First and foremost we, the Texas Young Republicans would like to thank you for your hard work and dedication to the Republican cause. Even when we disagree and are divided, we can still commend our fellow Republicans for their efforts. As President Reagan once said, “The person who agrees with you 80 percent of the time is a friend and an ally – not a 20 percent traitor.”

Unfortunately, Saturday’s vote rejecting the ‘open booth’ policy was one of those disagreeable times for a lot of our YR members who adamantly opposed the outcome of the vote, and who believe it is the common ground of Republican principles of limited government that brings and holds us together.

We strongly believe that upholding our Platform’s principles should not be mutually exclusive from allowing the participation of Republican organizations, whose adherents hold certain single-issue views and positions that do not align with the majority of the Party. We recognize and appreciate that the Party has spoken on core principles and policy priorities pertaining to traditional values and protecting and strengthening families. Marriage, properly defined through thousands of years of human history as the sacred bond between one man and one woman, is something our state Party undoubtedly supports and wants to protect.

Republicans can and should aggressively advocate on these issues. However, excluding those Republicans that do not prioritize these issues – or that hold a contrary position – is hard to justify when considering that they are likely in agreement with most other core principles and policy priorities held by other Republicans in Texas. As Republicans, there is too much that unites us and too little that divides us for our Party to be perceived as excluding fellow Republicans.

Indeed, there certainly were valid arguments made by some of you who spoke in opposition to the open booth policy. Among these were concerns that an ‘open booth’ policy would allow advertising for viewpoints contrary to principles outlined in the platform. Another is that, as your Senate District’s representative, you were voting consistent with the interests of your constituents. These are important considerations; however, they must be balanced against the critical and pressing need for us to grow the Party and not alienate certain voters.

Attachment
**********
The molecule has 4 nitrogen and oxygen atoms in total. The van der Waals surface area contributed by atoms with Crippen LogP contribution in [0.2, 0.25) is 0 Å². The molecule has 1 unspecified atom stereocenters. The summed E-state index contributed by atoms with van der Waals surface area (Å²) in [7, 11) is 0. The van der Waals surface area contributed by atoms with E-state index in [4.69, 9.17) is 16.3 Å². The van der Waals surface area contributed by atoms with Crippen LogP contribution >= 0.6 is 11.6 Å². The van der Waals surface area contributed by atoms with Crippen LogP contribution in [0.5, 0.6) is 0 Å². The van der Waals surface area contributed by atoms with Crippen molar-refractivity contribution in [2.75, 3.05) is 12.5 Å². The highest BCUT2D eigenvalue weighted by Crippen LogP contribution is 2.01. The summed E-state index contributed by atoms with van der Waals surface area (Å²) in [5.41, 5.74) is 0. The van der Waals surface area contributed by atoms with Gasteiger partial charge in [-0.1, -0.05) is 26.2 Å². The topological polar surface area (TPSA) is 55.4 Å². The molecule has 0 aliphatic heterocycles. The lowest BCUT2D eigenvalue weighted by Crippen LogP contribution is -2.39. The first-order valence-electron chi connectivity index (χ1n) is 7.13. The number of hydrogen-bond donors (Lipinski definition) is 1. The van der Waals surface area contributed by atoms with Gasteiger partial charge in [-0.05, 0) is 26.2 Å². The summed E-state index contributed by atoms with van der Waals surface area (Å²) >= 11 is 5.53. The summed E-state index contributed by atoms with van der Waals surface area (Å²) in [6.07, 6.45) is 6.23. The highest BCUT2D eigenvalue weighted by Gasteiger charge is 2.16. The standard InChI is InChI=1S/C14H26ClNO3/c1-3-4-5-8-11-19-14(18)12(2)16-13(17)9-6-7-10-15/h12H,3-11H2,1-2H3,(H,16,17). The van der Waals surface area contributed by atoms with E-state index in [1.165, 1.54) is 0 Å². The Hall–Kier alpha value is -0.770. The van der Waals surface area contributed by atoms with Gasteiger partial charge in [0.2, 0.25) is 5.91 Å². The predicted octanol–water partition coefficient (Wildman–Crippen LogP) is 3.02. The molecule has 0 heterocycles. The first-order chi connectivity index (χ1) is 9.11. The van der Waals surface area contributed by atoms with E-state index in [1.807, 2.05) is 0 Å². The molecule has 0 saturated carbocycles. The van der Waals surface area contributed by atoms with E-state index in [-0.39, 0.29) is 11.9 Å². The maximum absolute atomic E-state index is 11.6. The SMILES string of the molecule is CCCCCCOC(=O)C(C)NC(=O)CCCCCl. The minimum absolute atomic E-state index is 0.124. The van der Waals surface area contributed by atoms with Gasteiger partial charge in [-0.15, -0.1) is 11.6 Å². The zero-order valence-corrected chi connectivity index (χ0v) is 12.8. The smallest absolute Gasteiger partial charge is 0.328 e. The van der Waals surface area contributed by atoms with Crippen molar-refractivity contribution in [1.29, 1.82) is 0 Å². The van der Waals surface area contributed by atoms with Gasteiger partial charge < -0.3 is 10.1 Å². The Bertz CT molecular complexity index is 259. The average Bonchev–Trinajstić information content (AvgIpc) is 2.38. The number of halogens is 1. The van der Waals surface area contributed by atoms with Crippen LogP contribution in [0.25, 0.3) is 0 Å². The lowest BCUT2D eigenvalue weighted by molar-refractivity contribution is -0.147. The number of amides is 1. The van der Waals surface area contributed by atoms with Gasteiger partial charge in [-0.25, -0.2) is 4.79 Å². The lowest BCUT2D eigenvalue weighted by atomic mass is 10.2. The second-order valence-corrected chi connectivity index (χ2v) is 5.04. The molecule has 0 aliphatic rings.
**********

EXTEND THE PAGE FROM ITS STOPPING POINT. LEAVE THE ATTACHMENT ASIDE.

We are leaders in youth politics. We can tell you on the authority of our years of experience and our proven understanding of the sentiments of millennial Republicans, that divisive internal Party policies will not help us win elections in the future. The denial of a booth rental to certain Republican groups, admittedly outside the mainstream of Republican politics, is and will continue to be perceived as discriminatory and insulting by the emerging generations.
We cannot emphasize more to you how real the backlash is and how worse it’s going to be in another five years.  As a result of this kind of backlash, our numbers will drop in the future and our candidates may lose winnable elections. The media will not do us any favors and will relentlessly attack our Party on so many fronts.  Millennials are getting older, and they will only vote in greater numbers in the years ahead.

What’s done is done, but going forward, we urge you to not make this error and other unforced errors in the future. As Party leaders and influencers, it is our duty to do everything we can to help and not hurt our Party’s electoral objectives.

Brian Bodine
Chairman, The Texas Young Republican Federation

Jonathan Gaspard
Policy Director, The Texas Young Republican Federation